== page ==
St. Pete Times Hires "News Technologist"
Years ago, investigative reporter Matt Waite and I used to talk about how newspapers need to leverage the information they gather into new forms: creating searchable databases with real estate information we gather for stories or interactive maps of crime reports.
So I wasn't that surprised to see an internal announcement last week noting that Matt -- who has won a truckload of prestigious awards for his work on environmental coverage with pal and colleague Craig Pittman -- was taking over a new position at the Times: News Technologist.
I'll let him explain what that means: "it's going to be developing a lot of news-driven products we've talked about but never had the chance to create," said Matt, who was instrumental in creating our new political fact-checking web site, Politifact. "There's a long, messy distance from talk to reality."
Or, as he says on his own Web site: "I’ve been given the mandate to take my skills as a journalist and my growing skills as a coder and bash them together really hard to see what comes out. I’m going to take my 12 years of data-driven journalism and try to build things online that people want." the data delivery editor jobs some newspapers have come up with, which shackles the employee to building databases from information collected by the institution.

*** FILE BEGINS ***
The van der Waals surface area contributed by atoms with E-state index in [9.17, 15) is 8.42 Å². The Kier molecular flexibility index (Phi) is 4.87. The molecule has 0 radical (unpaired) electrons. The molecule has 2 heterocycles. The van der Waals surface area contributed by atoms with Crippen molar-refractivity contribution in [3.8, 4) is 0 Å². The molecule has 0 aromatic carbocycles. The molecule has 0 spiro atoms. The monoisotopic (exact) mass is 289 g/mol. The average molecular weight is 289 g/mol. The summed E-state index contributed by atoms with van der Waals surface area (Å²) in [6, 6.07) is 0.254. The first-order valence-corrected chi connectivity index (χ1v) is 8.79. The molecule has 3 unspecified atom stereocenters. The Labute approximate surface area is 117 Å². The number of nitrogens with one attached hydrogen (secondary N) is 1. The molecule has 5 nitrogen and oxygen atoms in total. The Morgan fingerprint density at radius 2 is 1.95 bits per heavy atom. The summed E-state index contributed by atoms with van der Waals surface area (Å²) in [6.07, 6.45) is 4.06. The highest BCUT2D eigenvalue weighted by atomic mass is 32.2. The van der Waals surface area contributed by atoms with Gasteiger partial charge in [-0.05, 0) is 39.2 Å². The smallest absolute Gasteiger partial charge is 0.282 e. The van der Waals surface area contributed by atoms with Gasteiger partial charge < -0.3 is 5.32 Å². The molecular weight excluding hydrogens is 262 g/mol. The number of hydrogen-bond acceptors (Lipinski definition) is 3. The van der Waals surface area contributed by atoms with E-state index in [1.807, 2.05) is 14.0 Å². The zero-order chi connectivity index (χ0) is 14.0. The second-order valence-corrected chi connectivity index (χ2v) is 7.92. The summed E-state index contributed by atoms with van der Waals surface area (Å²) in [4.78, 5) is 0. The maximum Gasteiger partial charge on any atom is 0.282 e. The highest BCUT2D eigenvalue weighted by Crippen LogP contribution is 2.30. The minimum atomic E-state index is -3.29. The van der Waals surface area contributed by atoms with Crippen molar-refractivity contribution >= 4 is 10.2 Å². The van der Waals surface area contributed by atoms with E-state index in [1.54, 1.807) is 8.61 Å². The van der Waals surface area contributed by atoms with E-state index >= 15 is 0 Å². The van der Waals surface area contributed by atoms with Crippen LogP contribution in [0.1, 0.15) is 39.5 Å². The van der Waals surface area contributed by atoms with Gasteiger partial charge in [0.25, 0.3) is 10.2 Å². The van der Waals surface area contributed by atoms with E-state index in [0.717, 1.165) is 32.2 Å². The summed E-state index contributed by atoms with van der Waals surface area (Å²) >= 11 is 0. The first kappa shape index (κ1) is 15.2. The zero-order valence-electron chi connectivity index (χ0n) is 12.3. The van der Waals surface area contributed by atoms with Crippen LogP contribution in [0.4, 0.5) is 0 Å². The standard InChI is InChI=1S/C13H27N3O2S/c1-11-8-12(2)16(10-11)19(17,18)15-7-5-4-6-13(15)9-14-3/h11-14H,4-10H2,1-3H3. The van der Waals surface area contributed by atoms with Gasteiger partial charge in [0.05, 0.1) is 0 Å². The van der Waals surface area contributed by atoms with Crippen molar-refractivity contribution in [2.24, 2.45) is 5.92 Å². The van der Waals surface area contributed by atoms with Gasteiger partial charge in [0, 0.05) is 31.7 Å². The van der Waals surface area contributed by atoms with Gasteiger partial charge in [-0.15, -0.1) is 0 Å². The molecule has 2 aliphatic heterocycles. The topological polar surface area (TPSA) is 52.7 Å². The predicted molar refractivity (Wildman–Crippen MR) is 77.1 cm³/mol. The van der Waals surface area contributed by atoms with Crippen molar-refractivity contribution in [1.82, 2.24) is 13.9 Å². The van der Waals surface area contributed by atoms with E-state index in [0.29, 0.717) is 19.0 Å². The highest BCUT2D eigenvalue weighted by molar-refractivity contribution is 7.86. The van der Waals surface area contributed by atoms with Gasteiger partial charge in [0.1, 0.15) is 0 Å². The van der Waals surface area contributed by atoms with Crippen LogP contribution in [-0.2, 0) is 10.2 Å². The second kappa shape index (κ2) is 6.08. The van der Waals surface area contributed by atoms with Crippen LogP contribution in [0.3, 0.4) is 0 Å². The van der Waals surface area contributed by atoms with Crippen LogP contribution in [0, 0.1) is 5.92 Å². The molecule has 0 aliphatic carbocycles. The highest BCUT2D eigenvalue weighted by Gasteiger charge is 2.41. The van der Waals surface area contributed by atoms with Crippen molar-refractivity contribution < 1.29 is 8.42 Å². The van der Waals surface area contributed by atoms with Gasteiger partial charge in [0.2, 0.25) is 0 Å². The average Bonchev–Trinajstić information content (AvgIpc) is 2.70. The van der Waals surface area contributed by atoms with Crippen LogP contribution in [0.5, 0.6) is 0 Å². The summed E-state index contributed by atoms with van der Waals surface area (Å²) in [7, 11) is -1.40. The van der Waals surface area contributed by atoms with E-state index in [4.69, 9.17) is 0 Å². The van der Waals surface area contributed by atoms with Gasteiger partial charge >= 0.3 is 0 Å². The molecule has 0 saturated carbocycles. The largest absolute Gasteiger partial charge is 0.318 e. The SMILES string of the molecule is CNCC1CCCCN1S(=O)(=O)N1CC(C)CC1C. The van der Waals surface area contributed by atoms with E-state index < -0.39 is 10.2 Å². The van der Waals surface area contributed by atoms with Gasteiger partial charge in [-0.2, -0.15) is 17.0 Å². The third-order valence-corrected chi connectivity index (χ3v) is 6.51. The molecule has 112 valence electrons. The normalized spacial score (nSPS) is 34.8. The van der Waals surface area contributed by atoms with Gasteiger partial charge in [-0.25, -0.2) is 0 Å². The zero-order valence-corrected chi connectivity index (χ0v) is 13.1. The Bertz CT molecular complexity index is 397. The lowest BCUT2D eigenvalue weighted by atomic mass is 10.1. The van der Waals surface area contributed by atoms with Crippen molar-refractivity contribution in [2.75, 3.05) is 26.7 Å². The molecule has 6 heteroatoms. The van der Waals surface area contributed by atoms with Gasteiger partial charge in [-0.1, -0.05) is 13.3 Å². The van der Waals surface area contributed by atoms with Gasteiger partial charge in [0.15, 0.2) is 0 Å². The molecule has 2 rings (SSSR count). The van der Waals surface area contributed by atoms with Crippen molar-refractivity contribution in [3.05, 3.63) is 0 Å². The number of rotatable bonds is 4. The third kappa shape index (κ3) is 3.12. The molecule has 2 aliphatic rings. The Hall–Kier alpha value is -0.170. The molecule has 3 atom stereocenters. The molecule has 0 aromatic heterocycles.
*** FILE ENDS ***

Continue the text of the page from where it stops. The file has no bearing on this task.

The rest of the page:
Even Matt admits this is something newspapers should have been doing five or 10 years ago -- freeing up tech-savvy staffers to work positions which are essentially research and development gigs. The advent of digital technology is turning every newspaper into a news company -- an aggregator of data which can provide that information to consumers in any variety of ways. It's a more expansive gig than
But better late than never. Those of us who have worked for big news organizations awhile know it is not unusual for guys as talented and filled with ideas as Matt to sit around for long years offering concepts to superiors who can't see beyond the next quarterly circulation report. Cutting Matt loose in this new role is a smart way of acknowledging that it is time to come up with new configurations for the information we assemble each day beyond the typical forms.
The platforms in question can range from cellphones to the Nintendo Wii (at least, that's Matt's pitch for getting a Wii at his desk; I'd look a little closer at that purchasing request, Mother Times!) The only drawback for Matt: leaving behind his more traditional journalism work.
"Literally since high school, every day I've woken up and said, 'How can I be a better investigative reporter?'" he said. "My whole frame of reference is changed, now."